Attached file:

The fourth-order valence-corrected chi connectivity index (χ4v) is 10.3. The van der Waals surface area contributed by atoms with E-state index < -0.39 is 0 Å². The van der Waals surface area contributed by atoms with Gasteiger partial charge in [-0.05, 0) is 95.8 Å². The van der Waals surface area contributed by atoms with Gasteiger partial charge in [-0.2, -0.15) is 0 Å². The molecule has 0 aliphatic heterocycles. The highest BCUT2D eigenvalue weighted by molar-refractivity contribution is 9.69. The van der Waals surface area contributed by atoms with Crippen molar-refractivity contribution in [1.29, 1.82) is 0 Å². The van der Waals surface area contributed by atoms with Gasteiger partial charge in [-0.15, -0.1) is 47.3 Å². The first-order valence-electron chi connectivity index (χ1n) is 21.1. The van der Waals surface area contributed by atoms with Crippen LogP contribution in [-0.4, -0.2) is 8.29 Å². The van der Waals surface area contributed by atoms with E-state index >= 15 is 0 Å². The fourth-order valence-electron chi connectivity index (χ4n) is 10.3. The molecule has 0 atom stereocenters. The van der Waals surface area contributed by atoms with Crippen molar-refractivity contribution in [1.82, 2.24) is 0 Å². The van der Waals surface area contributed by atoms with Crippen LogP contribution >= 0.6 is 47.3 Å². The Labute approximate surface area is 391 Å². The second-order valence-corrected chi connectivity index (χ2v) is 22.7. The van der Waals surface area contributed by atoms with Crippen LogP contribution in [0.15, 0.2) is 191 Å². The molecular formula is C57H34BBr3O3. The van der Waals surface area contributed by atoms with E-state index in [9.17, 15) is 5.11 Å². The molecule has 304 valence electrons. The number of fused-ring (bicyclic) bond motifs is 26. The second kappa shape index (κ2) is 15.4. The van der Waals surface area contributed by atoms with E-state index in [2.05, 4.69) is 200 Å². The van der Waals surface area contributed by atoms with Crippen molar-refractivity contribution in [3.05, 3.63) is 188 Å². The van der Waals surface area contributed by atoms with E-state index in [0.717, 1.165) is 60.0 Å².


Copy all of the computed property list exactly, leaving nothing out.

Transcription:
The fourth-order valence-corrected chi connectivity index (χ4v) is 10.3. The van der Waals surface area contributed by atoms with E-state index < -0.39 is 0 Å². The van der Waals surface area contributed by atoms with Gasteiger partial charge in [-0.05, 0) is 95.8 Å². The van der Waals surface area contributed by atoms with Gasteiger partial charge in [-0.2, -0.15) is 0 Å². The molecule has 0 aliphatic heterocycles. The highest BCUT2D eigenvalue weighted by molar-refractivity contribution is 9.69. The van der Waals surface area contributed by atoms with Crippen molar-refractivity contribution in [1.29, 1.82) is 0 Å². The van der Waals surface area contributed by atoms with Gasteiger partial charge in [-0.15, -0.1) is 47.3 Å². The first-order valence-electron chi connectivity index (χ1n) is 21.1. The van der Waals surface area contributed by atoms with Crippen LogP contribution in [-0.4, -0.2) is 8.29 Å². The van der Waals surface area contributed by atoms with E-state index >= 15 is 0 Å². The fourth-order valence-electron chi connectivity index (χ4n) is 10.3. The molecule has 0 atom stereocenters. The van der Waals surface area contributed by atoms with Crippen molar-refractivity contribution in [1.82, 2.24) is 0 Å². The van der Waals surface area contributed by atoms with Crippen LogP contribution >= 0.6 is 47.3 Å². The Labute approximate surface area is 391 Å². The second-order valence-corrected chi connectivity index (χ2v) is 22.7. The van der Waals surface area contributed by atoms with Crippen LogP contribution in [0.15, 0.2) is 191 Å². The molecular formula is C57H34BBr3O3. The van der Waals surface area contributed by atoms with E-state index in [9.17, 15) is 5.11 Å². The molecule has 304 valence electrons. The number of fused-ring (bicyclic) bond motifs is 26. The second kappa shape index (κ2) is 15.4. The van der Waals surface area contributed by atoms with E-state index in [2.05, 4.69) is 200 Å². The van der Waals surface area contributed by atoms with Crippen molar-refractivity contribution in [3.05, 3.63) is 188 Å². The van der Waals surface area contributed by atoms with E-state index in [0.717, 1.165) is 60.0 Å².